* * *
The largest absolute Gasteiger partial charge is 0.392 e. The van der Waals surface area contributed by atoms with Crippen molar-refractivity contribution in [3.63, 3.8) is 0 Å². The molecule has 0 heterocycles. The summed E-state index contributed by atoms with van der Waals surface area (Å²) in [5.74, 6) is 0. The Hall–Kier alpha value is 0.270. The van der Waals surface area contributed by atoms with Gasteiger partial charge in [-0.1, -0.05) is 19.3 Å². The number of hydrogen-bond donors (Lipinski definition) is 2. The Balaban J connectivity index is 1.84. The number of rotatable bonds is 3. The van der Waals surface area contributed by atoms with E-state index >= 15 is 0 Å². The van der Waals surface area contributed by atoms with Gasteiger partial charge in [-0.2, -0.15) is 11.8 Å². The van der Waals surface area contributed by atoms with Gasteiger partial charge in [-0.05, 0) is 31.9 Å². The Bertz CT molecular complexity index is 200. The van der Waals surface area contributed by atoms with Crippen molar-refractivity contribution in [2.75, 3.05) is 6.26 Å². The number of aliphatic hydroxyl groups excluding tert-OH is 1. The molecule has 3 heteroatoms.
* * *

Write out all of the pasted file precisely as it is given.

The largest absolute Gasteiger partial charge is 0.392 e. The van der Waals surface area contributed by atoms with Crippen molar-refractivity contribution in [3.63, 3.8) is 0 Å². The molecule has 0 heterocycles. The summed E-state index contributed by atoms with van der Waals surface area (Å²) in [5.74, 6) is 0. The Hall–Kier alpha value is 0.270. The van der Waals surface area contributed by atoms with Gasteiger partial charge in [-0.1, -0.05) is 19.3 Å². The number of hydrogen-bond donors (Lipinski definition) is 2. The Balaban J connectivity index is 1.84. The number of rotatable bonds is 3. The van der Waals surface area contributed by atoms with E-state index >= 15 is 0 Å². The van der Waals surface area contributed by atoms with Gasteiger partial charge in [-0.2, -0.15) is 11.8 Å². The van der Waals surface area contributed by atoms with Gasteiger partial charge in [-0.05, 0) is 31.9 Å². The Bertz CT molecular complexity index is 200. The van der Waals surface area contributed by atoms with Crippen molar-refractivity contribution in [2.75, 3.05) is 6.26 Å². The number of aliphatic hydroxyl groups excluding tert-OH is 1. The molecule has 3 heteroatoms.